This is my favorite technique and has been my money maker by far in Wildstar. The idea here is to use your crafting trade skill to produce an item more valuable than its individual components, and sell it to make a profit.
The key to this is looking at potential items you can craft, and not just seeing which is the most valuable to sell, but which will make you the most amount of money. The crucial difference between the two is how much the materials to craft the item will cost you.
A few important tips to keep in mind are as follows:
- Many recipes make multiple items per craft. You should make sure you see this number of items per craft or get a mod that does show it.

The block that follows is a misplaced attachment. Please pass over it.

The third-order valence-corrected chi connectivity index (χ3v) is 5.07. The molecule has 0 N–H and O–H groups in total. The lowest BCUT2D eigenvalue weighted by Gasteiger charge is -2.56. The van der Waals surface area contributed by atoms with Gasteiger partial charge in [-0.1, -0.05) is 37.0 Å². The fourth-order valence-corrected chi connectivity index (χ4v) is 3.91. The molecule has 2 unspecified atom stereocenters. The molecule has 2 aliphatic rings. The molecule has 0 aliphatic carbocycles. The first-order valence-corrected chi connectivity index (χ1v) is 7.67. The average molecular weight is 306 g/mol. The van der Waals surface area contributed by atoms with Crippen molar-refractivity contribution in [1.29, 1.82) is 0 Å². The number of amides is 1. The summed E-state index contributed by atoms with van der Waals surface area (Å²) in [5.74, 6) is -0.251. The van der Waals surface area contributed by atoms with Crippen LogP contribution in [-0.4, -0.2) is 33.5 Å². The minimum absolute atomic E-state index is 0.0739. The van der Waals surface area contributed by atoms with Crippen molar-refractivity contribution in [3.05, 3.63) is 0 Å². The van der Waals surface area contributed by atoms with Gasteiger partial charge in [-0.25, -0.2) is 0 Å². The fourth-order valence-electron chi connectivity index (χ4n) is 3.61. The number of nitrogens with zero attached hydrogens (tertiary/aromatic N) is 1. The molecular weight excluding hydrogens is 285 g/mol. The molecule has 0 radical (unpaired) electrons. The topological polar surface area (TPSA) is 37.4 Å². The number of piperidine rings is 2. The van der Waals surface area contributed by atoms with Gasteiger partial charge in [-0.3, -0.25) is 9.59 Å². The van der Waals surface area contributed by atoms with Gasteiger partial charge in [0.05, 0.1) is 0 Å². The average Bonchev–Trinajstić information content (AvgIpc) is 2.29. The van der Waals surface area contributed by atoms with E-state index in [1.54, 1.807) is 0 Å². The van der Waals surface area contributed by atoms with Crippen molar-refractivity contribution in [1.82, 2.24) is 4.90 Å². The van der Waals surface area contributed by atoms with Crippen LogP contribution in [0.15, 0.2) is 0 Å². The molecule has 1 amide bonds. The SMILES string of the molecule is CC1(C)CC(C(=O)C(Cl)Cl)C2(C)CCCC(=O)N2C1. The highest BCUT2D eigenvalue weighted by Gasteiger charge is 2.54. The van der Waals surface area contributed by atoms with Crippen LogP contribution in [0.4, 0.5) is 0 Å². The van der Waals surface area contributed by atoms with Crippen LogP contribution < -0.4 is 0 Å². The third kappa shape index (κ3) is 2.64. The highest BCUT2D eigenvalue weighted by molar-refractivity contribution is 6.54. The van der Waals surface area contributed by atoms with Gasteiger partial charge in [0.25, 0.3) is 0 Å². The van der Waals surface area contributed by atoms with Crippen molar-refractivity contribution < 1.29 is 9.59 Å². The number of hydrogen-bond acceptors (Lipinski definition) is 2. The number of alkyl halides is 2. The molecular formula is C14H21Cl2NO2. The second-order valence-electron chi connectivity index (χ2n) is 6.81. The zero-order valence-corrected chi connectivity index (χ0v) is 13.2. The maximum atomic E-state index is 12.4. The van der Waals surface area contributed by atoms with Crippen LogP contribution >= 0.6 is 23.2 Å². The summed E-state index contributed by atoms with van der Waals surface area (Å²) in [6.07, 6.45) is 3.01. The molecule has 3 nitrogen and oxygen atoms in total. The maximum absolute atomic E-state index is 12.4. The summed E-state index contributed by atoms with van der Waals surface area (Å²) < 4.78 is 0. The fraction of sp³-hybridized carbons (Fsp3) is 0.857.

- Watch out for out-supplying demand. It’s all well and good if you make a plat off a craft, but if there’s only enough demand to sell it once a month, it’s probably not worth dealing with. Instead look for high-volume, reliable transactions for a steady income.
- Don’t forget to consider selling to a vendor. I’ve made much more money off of vendors than players simply because I can sell absolutely everything I make, and I know exactly how much I can spend on materials and still make a profit.
Buy Low/Sell High Technique
This is the traditional technique that has existed in almost every game I have ever played with a currency. The basic idea is to use buy orders (often waiting for the price to be at its lowest) to purchase items for the lower end of their value, and then use sell orders to sell items for the higher end of their value (often waiting for the price to be at its highest).